• windshield wiper with a decent servo should be more than enough

  • JoeBob, rotor wash would probably work well most of the time. I agree that unless there is ice or crusty snow, just the air moving from the rotors would probably clear most all the snow. The heat source was just if there was ice or the snow was crusty enough to not move with the rotor air. Good suggestion and point. 

  • Thanks all for your suggestions. I probably didn't do a good enough job explaining this ridge and setup. Some of these recent suggestions imply we can just hike up there and flip off a cover or something. Here is a picture of the ridge. Its solid rock almost all the way up and line of sight distance antenna to antenna is 0.6 miles. Actual hiking distance is about 2 miles round trip. It takes at minimum 30 minutes to hike up and back in summer and good weather and that is if you really book it.

    Just getting that antenna link setup was quite a feat. All the parts had to be hand carried up there, be completely modular for assembly, and be absolutely bulletproof in reliability and able to withstand the harshest elements and extreme wind at times.  

    No solution that involves climbing the ridge in snow is feasible. Its dangerous and only one me and one of our eight employees is willing to climb it at any time anyways. The rest find the climbing too strenuous. 

    Anyways, the extra solar panel and battery suggestion for lasting through a storm and/ or heating would probably work. Again, its just a matter of cost. Like I said, setting anything up there is difficult. Another 120W of panels and batteries would cost thousands to actually install. It requires 30 hours of hiking back and forth as well as bringing battery operated tools to drill into the rocks and install anchors. Then you need lightning protection by grounding the structure about 200 feet below the rock face into dirt, etc, etc.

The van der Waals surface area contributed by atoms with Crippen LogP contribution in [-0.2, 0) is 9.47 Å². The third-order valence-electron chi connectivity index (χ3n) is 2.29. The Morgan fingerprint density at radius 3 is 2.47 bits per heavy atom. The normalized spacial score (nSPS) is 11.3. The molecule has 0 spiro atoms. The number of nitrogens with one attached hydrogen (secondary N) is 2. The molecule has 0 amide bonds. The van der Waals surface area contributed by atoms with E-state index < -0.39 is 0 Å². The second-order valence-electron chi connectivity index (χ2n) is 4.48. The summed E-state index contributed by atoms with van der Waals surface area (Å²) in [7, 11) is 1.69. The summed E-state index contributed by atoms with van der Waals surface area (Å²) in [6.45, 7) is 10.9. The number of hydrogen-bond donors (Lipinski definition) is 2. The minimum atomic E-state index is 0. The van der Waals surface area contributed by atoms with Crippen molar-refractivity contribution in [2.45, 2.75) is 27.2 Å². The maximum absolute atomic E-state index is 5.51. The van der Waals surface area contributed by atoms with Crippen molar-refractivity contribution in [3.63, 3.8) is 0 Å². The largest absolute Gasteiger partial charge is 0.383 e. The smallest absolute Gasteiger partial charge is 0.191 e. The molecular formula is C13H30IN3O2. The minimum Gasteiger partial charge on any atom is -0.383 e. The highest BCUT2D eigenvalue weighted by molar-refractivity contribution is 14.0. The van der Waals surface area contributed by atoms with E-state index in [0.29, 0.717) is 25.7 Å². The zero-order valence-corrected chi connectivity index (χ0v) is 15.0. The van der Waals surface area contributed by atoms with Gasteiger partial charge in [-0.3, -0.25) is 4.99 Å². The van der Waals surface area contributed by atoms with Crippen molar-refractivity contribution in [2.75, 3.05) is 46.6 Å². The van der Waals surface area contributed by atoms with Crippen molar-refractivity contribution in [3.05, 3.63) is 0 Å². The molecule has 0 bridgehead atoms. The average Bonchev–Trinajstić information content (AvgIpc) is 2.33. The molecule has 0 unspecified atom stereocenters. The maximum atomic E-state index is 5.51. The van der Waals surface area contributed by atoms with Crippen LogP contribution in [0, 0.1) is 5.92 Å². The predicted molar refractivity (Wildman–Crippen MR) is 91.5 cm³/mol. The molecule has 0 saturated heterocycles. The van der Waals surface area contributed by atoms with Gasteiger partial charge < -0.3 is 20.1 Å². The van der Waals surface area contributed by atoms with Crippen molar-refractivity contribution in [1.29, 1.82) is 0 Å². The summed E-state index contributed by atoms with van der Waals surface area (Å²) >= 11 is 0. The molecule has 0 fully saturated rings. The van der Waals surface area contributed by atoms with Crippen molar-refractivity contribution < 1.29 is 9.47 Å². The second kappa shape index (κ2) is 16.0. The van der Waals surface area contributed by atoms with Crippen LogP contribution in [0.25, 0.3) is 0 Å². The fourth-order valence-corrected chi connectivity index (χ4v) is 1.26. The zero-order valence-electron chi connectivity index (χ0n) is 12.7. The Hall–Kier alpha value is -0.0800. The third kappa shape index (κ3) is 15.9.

I don't see any sort of remote operated cover or slide over the panels working well for ice reasons. Anyone that has left a car outside in cold weather probably agrees. Windshield wipers use very strong high power motors, yet even a small amount of ice on them will lock them solid when you start your car and turn them on. It takes 5 minutes of rigorous scraping to get them free. Its warm during the day and then snows later. The snow starts out as water film on the panels and then when it freezes turns to rock hard ice that can stay there for days on end if it remains cold. 

    An automated flip cover could probably work, but you would have to be absolutely perfect in your timing of covering the panels as soon as it started to snow. That means I have to have someone here basically 24/7 watching to flip the covers in bad weather. If ice accumulates on the panels and then you flip the covers, you did no good. If someone knows of an automatic sensor that is perfect in detecting water falling from the sky, it could maybe work. 

    Changing the panel angle would be a great idea, but unfortunately, I can't do that because it changes the power input to the panel based on the sun's position. They are set to provide maximum output in all seasons. In the winter you actually want them flatter at about a 5 degree angle I believe based our altitude. If I had them perfectly vertical, I may get a very slight amount of sun, but not enough power to do anything with.